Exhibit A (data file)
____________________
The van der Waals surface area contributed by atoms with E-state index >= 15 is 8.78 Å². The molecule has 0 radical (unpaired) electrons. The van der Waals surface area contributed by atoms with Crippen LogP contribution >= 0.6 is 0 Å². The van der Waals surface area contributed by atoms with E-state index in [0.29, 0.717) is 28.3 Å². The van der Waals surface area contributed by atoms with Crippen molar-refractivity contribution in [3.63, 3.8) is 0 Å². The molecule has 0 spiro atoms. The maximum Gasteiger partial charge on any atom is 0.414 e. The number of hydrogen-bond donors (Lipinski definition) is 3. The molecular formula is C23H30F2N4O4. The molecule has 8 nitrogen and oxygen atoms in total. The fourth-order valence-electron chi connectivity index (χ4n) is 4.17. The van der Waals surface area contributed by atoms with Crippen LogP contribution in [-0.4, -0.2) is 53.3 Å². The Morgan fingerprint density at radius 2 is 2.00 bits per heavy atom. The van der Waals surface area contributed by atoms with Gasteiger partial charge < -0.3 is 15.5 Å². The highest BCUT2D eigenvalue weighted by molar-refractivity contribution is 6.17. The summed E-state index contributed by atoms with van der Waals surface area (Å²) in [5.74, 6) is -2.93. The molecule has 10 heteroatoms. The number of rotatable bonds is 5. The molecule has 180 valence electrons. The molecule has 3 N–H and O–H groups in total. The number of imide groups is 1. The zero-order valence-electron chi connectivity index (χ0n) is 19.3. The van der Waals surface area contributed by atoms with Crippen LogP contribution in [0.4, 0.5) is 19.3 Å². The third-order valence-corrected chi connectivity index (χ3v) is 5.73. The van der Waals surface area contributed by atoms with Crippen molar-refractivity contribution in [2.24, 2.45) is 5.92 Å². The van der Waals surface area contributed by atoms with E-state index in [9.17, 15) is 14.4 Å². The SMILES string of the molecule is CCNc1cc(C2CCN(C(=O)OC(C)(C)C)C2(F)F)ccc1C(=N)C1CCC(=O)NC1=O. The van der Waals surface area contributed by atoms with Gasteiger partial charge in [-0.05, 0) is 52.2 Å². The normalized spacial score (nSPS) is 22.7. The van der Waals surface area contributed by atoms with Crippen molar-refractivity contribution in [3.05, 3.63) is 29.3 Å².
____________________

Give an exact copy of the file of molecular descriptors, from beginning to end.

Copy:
The van der Waals surface area contributed by atoms with E-state index >= 15 is 8.78 Å². The molecule has 0 radical (unpaired) electrons. The van der Waals surface area contributed by atoms with Crippen LogP contribution >= 0.6 is 0 Å². The van der Waals surface area contributed by atoms with E-state index in [0.29, 0.717) is 28.3 Å². The van der Waals surface area contributed by atoms with Crippen molar-refractivity contribution in [3.63, 3.8) is 0 Å². The molecule has 0 spiro atoms. The maximum Gasteiger partial charge on any atom is 0.414 e. The number of hydrogen-bond donors (Lipinski definition) is 3. The molecular formula is C23H30F2N4O4. The molecule has 8 nitrogen and oxygen atoms in total. The fourth-order valence-electron chi connectivity index (χ4n) is 4.17. The van der Waals surface area contributed by atoms with Crippen LogP contribution in [-0.4, -0.2) is 53.3 Å². The Morgan fingerprint density at radius 2 is 2.00 bits per heavy atom. The van der Waals surface area contributed by atoms with Gasteiger partial charge < -0.3 is 15.5 Å². The highest BCUT2D eigenvalue weighted by molar-refractivity contribution is 6.17. The summed E-state index contributed by atoms with van der Waals surface area (Å²) in [5.74, 6) is -2.93. The molecule has 10 heteroatoms. The number of rotatable bonds is 5. The molecule has 180 valence electrons. The molecule has 3 N–H and O–H groups in total. The number of imide groups is 1. The zero-order valence-electron chi connectivity index (χ0n) is 19.3. The van der Waals surface area contributed by atoms with Crippen LogP contribution in [0.4, 0.5) is 19.3 Å². The third-order valence-corrected chi connectivity index (χ3v) is 5.73. The van der Waals surface area contributed by atoms with Crippen molar-refractivity contribution in [2.24, 2.45) is 5.92 Å². The van der Waals surface area contributed by atoms with E-state index in [9.17, 15) is 14.4 Å². The SMILES string of the molecule is CCNc1cc(C2CCN(C(=O)OC(C)(C)C)C2(F)F)ccc1C(=N)C1CCC(=O)NC1=O. The van der Waals surface area contributed by atoms with Gasteiger partial charge in [-0.05, 0) is 52.2 Å². The normalized spacial score (nSPS) is 22.7. The van der Waals surface area contributed by atoms with Crippen molar-refractivity contribution in [3.05, 3.63) is 29.3 Å².